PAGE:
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Aged Care Services
nipper
post Posted: Aug 14 2017, 09:57 AM
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Bupa has called on the Turnbull government to overhaul aged-care funding and introduce a market-driven system that will see Australians financially contribute to their care.

The company, in its submission to a Senate inquiry into the sector, said it recognised that in the current budgetary environment, it was not realistic to expect the government to increase funding to the industry.

“We therefore believe the Productivity Commission’s recommendation to move to market-driven aged-care funding, where people who can afford it contribute to the cost of their personal care, while those who cannot afford it continue to be heavily subsidised, should be seriously considered as part of a much-needed national conversation on ageing and aged care,” the company said.

“While we acknowledge it is often not a simple process to reform funding, Australians expect and deserve high-quality aged care ... and urgent funding reform is required if we want to ensure Australians can continue to access high-quality aged care.”

The submission highlighted that Council of The Ageing (COTA) research had found that consumers did not mind being asked to pay more if they could afford it, but they wanted more choice and a better-quality system.

Bupa warned that recent changes to residential aged-care funding, particularly to the aged-care funding instrument, were threatening the sustainability of the sector and its capacity to provide high-quality care to residents, including those with complex care needs



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"Every long-term security is nothing more than a claim on some expected future stream of cash that will be delivered into the hands of investors over time. For a given stream of expected future cash payments, the higher the price investors pay today for that stream of cash, the lower the long-term return they will achieve on their investment over time." - Dr John Hussman

"If I had even the slightest grasp upon my own faculties, I would not make essays, I would make decisions." ― Michel de Montaigne

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nipper
post Posted: Mar 29 2017, 02:23 PM
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In Reply To: balance's post @ Mar 29 2017, 02:15 PM

too true, balance; unfortunately, too true in the points you raise. the complexity, and having to make an 'informed decision' at a point in time, when uncertainties abound, makes for confusion, and then some. Contact points and the 'expertise' of those in call centres is an added joke, of the worst kind.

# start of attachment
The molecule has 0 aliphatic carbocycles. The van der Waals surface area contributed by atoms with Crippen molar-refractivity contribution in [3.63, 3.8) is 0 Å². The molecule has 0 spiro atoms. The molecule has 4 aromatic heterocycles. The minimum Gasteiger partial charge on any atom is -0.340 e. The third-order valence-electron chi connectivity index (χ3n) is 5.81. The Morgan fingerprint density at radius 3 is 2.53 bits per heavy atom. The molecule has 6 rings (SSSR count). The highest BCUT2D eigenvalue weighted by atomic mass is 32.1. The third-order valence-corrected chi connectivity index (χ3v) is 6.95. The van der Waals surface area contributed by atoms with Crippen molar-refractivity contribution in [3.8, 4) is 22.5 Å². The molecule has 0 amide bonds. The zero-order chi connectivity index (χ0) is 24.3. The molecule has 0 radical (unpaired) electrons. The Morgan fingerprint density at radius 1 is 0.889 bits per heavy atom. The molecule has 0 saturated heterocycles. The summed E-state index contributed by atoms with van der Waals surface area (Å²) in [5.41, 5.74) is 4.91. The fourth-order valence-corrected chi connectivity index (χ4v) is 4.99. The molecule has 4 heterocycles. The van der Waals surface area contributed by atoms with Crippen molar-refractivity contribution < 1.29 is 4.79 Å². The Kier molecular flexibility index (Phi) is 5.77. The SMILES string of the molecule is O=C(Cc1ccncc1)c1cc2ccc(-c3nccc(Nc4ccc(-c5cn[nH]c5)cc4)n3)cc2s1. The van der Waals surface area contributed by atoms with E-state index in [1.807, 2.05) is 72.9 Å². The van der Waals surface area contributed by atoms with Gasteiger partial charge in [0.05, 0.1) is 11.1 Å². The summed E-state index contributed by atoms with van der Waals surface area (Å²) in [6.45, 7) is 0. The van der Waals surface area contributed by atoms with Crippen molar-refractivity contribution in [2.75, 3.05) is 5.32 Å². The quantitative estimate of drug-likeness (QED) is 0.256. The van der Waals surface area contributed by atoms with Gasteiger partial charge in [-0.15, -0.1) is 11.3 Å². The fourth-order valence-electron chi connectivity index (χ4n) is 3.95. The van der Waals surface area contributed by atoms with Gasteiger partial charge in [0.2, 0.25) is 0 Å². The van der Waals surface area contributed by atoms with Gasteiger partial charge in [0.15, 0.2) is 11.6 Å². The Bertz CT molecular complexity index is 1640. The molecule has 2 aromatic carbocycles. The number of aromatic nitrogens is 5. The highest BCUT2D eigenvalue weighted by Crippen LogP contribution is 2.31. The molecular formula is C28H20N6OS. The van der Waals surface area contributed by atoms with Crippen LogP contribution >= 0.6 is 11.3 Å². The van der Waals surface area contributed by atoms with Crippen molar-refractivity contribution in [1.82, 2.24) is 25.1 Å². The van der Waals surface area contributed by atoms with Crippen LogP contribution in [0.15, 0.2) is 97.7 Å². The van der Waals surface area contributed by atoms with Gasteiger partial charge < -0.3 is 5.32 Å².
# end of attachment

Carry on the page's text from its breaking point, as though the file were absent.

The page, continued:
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"Every long-term security is nothing more than a claim on some expected future stream of cash that will be delivered into the hands of investors over time. For a given stream of expected future cash payments, the higher the price investors pay today for that stream of cash, the lower the long-term return they will achieve on their investment over time." - Dr John Hussman

"If I had even the slightest grasp upon my own faculties, I would not make essays, I would make decisions." ― Michel de Montaigne

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balance
post Posted: Mar 29 2017, 02:15 PM
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In Reply To: nipper's post @ Mar 28 2017, 03:33 PM

The payment of interest on the unpaid RAD rather than paying the RAD lump sum does not work well in our experience.


Given the interest rate is (was?) over 6% and the pensioner bank accounts were paying about 3% (less now I think) a resident is going out backwards at greater rate if he/she invests safely rather paying the RAD up front.

Keeping the cash in the bank is then considered an asset and fees go up and pension goes down (if on one)

If anyone or anyone's parents are looking to go into care in the near future, do your research, get pro advice, as the govt departments are $#@! hopelessly inept and as a rule do not understand their own rules.

It is a minefield and little mistakes can cost a lot of money. Find a way to legally hide your money, spend it or give it away > 5years out from entering care or pension age.



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nipper
post Posted: Mar 28 2017, 03:33 PM
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Crunch time for aged-care payments
QUOTE
A key change is happening inside the aged-care sector: simply, more and more people are tiring of ­offering interest-free loans to aged-care companies. Instead, they are opting for a new payment mechanism that just might help them keep the family home.

Here's how it works. If entering a retirement home, then after being assessed by the government on your assets and income, you may have to pay a fee for nursing home accommodation costs.

Since 2014, new residents have the choice to either pay an ongoing rental style fee called a ''daily accommodation payment'' or otherwise opt to make a one-off lump-sum payment called a ''refundable accommodation deposit'', also known as ''the RAD''.

Before July 1, 2014, the aged-care provider had more control in being able to dictate terms on accommodation payments. Flexibility with the new rules potentially allow residents to keep the family home when moving into aged care as they are not forced to pay a lump-sum amount for accommodation as they were in the past.

If they opt for the ongoing accommodation payment to the aged-care provider, the resident could look to rent out the family home,which would generate income to help cover the nursing home fees.